5. Related to #4, Apple users, perhaps because of their small (relatively speaking) numbers, have developed small tribes that hang out in places like MacAuthority in Nashville. These small businesses helped create and foster the Mac community yet have been, in many instances, crushed by Apple’s retail store strategy. However, MacAuthority and others like them still survive and thrive among niche power-user communities of Mac owners. Professional designers, filmmakers and musicians, for example, know that the local Apple Store is more geared to consumers than to them. If you are setting up a studio or editing bay, a place like MacAuthority is a god-send. (It’s also a great place if you are a consumer — it’s just a little less convenient than the mall.)

6. Apple may not allow employees to blog, but they have hosted a user discussion forum for as long as I can remember.

7. The proliferation of Apple stores gives the appearance (and reality) of the chance to interact with a live human-being that can help you solve your Mac delimma. I could rant here about the way the “genius bar” outrages me when I can’t get an appointment or when I’m told I need to pay extra to be insured that I can get a place in the line, but I still know there is a place I (in theory, at least) can go for help. (Again, I’m fortunate, because I have a much better “genius bar” at the office.)

8. It’s false the suggest Apple gets only “positive press.” As a long-time Mac user, I am constantly aware of negative reports about anything Apple does. That’s because there is a dedicated corp. of Mac users who spend their free time looking for such negative coverage and refuting it. Apple needs no PR response to negative press primarily because there are many bulldog niche bloggers who stand ready to defend Apple, even when it’s wrong. That said, this same group is constantly pushing Apple for newer, better, cooler stuff — and spreading any Apple conspiracy story or rumor they can detect. They also constantly write about “what Apple could do wrong” that would make it uncool and just like other computer companies.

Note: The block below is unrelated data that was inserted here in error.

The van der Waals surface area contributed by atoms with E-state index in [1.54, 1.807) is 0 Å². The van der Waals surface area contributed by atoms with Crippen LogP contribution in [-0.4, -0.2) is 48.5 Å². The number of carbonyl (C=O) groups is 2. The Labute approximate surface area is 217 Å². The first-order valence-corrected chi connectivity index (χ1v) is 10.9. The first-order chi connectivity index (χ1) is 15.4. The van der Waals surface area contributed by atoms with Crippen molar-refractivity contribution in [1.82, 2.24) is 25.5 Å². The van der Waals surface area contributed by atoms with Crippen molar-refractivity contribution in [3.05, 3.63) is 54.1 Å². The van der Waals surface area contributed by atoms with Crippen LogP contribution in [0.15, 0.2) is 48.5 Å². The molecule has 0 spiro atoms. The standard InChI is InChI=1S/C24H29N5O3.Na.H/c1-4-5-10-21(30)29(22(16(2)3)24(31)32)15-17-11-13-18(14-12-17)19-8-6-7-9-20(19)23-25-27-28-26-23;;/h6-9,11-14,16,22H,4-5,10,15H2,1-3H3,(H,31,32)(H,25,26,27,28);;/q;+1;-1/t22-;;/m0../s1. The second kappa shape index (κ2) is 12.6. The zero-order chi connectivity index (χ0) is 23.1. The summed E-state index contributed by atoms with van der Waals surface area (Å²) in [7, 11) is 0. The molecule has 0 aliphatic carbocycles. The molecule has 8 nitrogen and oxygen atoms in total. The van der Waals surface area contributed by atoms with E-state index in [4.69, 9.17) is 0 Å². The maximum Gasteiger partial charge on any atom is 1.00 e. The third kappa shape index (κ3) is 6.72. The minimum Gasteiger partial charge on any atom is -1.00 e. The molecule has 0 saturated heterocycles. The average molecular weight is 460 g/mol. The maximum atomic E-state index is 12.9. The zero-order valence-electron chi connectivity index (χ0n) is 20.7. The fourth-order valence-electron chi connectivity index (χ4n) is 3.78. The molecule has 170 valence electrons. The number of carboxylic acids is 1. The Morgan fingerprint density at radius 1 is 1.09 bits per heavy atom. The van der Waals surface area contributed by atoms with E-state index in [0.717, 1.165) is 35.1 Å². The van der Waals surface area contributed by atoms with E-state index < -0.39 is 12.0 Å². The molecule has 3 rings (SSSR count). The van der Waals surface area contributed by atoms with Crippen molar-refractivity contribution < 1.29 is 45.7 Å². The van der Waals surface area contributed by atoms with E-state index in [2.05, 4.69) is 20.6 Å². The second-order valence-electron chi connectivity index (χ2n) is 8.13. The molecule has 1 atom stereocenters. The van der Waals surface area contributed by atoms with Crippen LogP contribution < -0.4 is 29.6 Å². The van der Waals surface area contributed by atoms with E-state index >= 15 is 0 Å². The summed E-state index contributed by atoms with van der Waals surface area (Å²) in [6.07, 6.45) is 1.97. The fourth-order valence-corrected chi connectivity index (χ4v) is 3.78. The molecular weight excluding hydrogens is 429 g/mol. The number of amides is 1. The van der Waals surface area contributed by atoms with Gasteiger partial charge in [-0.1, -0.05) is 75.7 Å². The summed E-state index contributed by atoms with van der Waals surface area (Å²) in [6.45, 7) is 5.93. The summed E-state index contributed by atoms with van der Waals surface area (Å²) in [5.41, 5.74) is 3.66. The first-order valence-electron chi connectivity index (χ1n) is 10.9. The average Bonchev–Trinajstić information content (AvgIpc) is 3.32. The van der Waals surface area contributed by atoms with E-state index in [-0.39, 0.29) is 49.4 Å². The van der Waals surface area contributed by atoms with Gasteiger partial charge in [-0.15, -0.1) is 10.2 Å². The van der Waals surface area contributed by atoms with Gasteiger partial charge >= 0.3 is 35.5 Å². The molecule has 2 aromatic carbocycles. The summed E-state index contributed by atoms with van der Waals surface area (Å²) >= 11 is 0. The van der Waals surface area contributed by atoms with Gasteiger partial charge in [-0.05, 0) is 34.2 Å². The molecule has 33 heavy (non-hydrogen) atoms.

9. Three words: “compared-to-what?” Yes, I can tell you several ways my Mac sucks and how outrageously Apple handles things like DRM. At times, I get impatient with my Mac when it doesn’t respond the way I think it should…but it works better and more easily and more dependably than most of the technology I encounter — heck, my cell-phone is a lot more difficult to use and is way less dependable.

10. My Mac is a part of me. It transcends being merely a “tool” or piece of equipment. I spend half my life touching it in some way. I run a business with it. I communicate with the world — and my family — with it. I expect to have to learn how to use it and to keep learning how to use it better — and have come to accept that, like everything else in my life, glitches occur with what is, at least for me, a mission-critical part of what I do. I am convinced — for many reasons — my Mac is special. It’s like my children. They are special. Especially, they are special to me. But I think they are special, in general. Despite their specialness, they sometimes (rarely) do something that makes me believe their operating system must be fried. However, even when I have to reboot them and they have to spend a week-or-so in the shop, I know I’d never want to trade them in for a kid running Windows.

Note: I will be attending the keynote speech at MacWorld next week and will probably pick up this conversation again after that. While I’m sure I’ll blog the event here, I’m “covering” it as part of another hat I wear.